Rosetta comet landing date set for 12 November

  • 29 September 2014
Comet 67P Image copyright ESA/ROSETTA/NAVCAM
Image caption Comet 67P has a very irregular shape. Landing site "J" is just out of view to the right

The date has been fixed for Europe's daring attempt to land on the surface of a comet: Wednesday 12 November.

It will see the Rosetta satellite, which is currently orbiting the huge "ice mountain", drop a small robot from a height of 20km.

If all goes well, the lander will free-fall towards the comet, touching the surface on a chosen landing site.

But the European Space Agency (Esa) says it's a big challenge and there's a high chance the mission will fail.

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How the Rosetta spacecraft went into orbit around the comet

Esa's confirmed date is actually a day later than the one that had been discussed in planning meetings.

The extra time will give flight controllers a bit more room as they try to get Rosetta into exactly the right position to deliver the lander, called Philae.

Image copyright ESA/ATG medialab
Image caption Philae is about the size of a washing machine. It will use harpoons and screws to try to hold itself down

Space experts are hoping to land Rosetta at 3:35pm on November 12.

The event will take place 509 million km from Earth: radio signals will take 28 minutes and 20 seconds to reach Esa HQ on Earth.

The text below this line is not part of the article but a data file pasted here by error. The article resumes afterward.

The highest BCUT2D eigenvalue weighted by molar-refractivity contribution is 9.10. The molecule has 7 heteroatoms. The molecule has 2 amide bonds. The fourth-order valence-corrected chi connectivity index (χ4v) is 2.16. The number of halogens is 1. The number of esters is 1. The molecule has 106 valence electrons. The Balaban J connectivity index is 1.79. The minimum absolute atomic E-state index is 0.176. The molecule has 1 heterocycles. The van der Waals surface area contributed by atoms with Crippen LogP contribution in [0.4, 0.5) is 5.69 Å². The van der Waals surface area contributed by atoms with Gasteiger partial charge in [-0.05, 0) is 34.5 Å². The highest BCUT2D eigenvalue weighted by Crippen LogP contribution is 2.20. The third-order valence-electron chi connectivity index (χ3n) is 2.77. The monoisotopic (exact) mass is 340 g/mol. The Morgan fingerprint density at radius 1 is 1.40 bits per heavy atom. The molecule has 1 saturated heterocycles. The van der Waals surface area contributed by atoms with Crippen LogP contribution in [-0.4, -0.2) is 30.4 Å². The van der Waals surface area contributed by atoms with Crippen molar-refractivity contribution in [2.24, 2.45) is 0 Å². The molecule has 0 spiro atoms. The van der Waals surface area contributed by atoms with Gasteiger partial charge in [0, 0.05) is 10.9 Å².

It means the scientists won't know whether they'll have got it right until just after 4pm, giving them an anxious wait.

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Space expert Tim O'Brien explains how a spacecraft lands on a comet

Philae's descent and landing is expected to take seven hours and the little robot will take a picture of Rosetta as it leaves its "parent".

It will also point a camera downwards so that it can see the approaching comet, but Philae has no thrusters to control its descent.

Image copyright ESA/Rosetta/MPS for OSIRIS Team
Image caption "J" site is the chosen location on the comet where the robot will land

If Philae gets down successfully into the right alignment, it will fire harpoons and use screws to try to hang on to the surface.

Nobody knows whether or not Philae will be able to hang on because no-one really knows what the surface conditions on the comet will be.

Philae could sink into a soft powder or impact ice as hard as rock or it could simply bounce off into space.

We'll find out on Wednesday 12 November.

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